The End of Beauty
At 8.30 am on the 9th of August this year, the driver of a school bus parked up on the main road of a busy market area in the town of Dahyaan, in the Saada province of Yemen. The driver parked near a number of small shops and next to a street food restaurant. Traders whizzed by on bicycles carrying their wares in baskets; schoolchildren passed by carrying their backpacks.
The driver got out to buy water from a supermarket and took it back to the bus for the schoolchildren. Then he went to get himself a sandwich. As he returned to the bus it was hit by a US manufactured, Saudi Arabian fired rocket, killing 40 of the children on board.
The father of one of the murdered schoolchildren, Mohammed al Haraji, described the moment of the attack as the ‘end of beauty’ and for many days loved ones experienced great difficulty in separating and identifying one deceased child from another.
Reporting of this incident largely came and went in line with the function it served as part of the rolling news cycle. By contrast, reporting of the recent killing of Saudi journalist and critic, Jamal Khashoggi, has ridden the breaking waves for the last week and continues to do so. In being complicit in the killing of Khashoggi in Turkey the Saudi Arabian government has only now been deemed to have violated established norms; their complicity in firing a rocket at a school bus didn’t quite achieve this. The political reverberations following the killing of Khashoggi have been much greater and the media interest wider and more prolonged.
In 1985 Sarah Kane’s debut play Blasted premiered at London’s Royal Court Theatre. The first two acts feature the disturbing sexual relationship between an older man and a vulnerable young woman with apparent learning disabilities. The play is set in a cheap hotel room in Leeds. And then, two thirds of the way into the play, a bomb blast destroys one wall, and from outside a brutal unspecified foreign conflict breaks through into the reality of the dramatic world, bringing with it a violent series of non-naturalistic dramatic moments that resulted in shock, panic and critical rejection for this young playwright.
But Sarah Kane continued to write. She was supported by the theatre community and wrote five more plays before she took her own life four years later at the age of 28. During her short life Blasted was rightly reappraised as a modern classic and following her death, as is the way, was elevated to the status of masterpiece.
What is it this play understood? It’s this: it’s a school bus in Dahyaan; it’s the lives we lead; it’s the relationship between the two which is otherwise impossible to understand and intolerable to sustain. How can we tolerate the awareness of the incident which happened at 8.30 am on August 9th this year just after a bus driver had bought a sandwich in a busy, crowded market town? We can’t and we don’t and we won’t. And the horror of what ensues in the play, following the intrusion of war, shows exactly why we can’t and don’t and won’t.
Two or three months ago Motor Neurone Disease (ALS) started to diminish my bladder and bowel functioning. With my left hand I still just about have strength to piss into a bottle. Life will be easier when I don’t. Just as it will be easier when my feeding tube has been fitted so that I no longer have to chew to digest my food. I mention all this because I can see the horror on my own mother’s face as she looks at me. I also know that not all friends will have the stomach to see their relationship with me through to the end: to the point when I am lifted by a hoist to have my diapers changed. It’s just too much. I know I have a disease and I face an experience with my wife and children that is too much. But here we will be, like the father in Daahyan or the couple in the hotel in Blasted. We will exist outside; our bombs on mute; our lives apart from others because they cannot be commodified or easily integrated or tolerated. I always admired Sarah Kane’s Blasted but I now understand it with a closeness and clarity that I could never have previously possessed.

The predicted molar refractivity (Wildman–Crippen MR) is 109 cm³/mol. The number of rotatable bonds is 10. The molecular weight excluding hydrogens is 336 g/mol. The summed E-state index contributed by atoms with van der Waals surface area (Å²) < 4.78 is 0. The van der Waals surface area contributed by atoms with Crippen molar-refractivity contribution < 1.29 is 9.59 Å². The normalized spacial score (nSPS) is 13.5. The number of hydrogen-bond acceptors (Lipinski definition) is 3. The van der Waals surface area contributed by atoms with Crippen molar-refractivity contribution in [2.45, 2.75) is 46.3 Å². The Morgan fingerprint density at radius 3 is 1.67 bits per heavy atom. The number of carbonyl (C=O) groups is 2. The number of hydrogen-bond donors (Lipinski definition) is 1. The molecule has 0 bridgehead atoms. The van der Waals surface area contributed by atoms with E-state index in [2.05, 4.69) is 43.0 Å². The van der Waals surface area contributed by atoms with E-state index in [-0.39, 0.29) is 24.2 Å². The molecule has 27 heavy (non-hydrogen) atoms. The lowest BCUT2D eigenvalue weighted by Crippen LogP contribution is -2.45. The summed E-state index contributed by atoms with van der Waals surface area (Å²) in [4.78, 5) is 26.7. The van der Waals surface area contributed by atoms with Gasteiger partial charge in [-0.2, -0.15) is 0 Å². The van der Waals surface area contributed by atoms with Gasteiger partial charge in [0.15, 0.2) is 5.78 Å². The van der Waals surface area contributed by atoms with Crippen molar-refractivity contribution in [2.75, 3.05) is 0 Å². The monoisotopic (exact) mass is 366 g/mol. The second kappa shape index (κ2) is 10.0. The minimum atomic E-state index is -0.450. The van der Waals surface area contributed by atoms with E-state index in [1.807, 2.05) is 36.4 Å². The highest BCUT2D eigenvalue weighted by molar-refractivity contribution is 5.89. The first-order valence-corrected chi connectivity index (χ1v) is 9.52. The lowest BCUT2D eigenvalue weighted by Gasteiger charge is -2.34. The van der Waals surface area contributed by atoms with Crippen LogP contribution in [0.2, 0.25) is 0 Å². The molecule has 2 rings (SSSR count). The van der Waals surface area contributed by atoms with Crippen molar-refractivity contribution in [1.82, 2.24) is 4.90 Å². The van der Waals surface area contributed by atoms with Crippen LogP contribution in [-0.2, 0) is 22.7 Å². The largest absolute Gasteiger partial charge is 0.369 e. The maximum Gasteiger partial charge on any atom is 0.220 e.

But what about the end of beauty? This life outside and separate and intolerable. Was the father of this boy correct? Had he glimpsed the end? Is this sadness or destruction or grief the end of beauty?
No, it’s not that; not for me. Nor is it the end of beauty for this father who buried the remains of his son in Dahyaan, even though profound shock and grief informs him that it is. And even as extreme violence, mutilation and cannibalism envelop the dramatic landscape of Blasted it remains an exquisitely beautiful play. A play about peace, as the playwright herself said. Nor for Sarah Kane would it have been the end of beauty, as she contemplated the end of life. Why should we assume that it would be? There can never be nothing, no matter how much is destroyed. It’s never the end of beauty.
If you are the person in this life buying arms: a shotgun, a surface to air missile or the warhead for a trident submarine – you really should be asking for your money back. Whatever promises are made at the point of purchase, it won’t bring about the level of destruction that it says on the packet, just as it will never bring about the pop & fizz that fills your daydreams. Standing sloppily as you do at the munitions checkout with your wallet and your mouth wide open, you have deceived yourself. And everyone sees you. And everyone knows you. You can’t destroy everything. It’s never the end of beauty.
by joe hammond
With thanks to Orla Guerin for her interview with the bus driver. First broadcast on BBC Radio ‘World Tonight’ on Oct 16th, 2018
cover photo by Jane Brown
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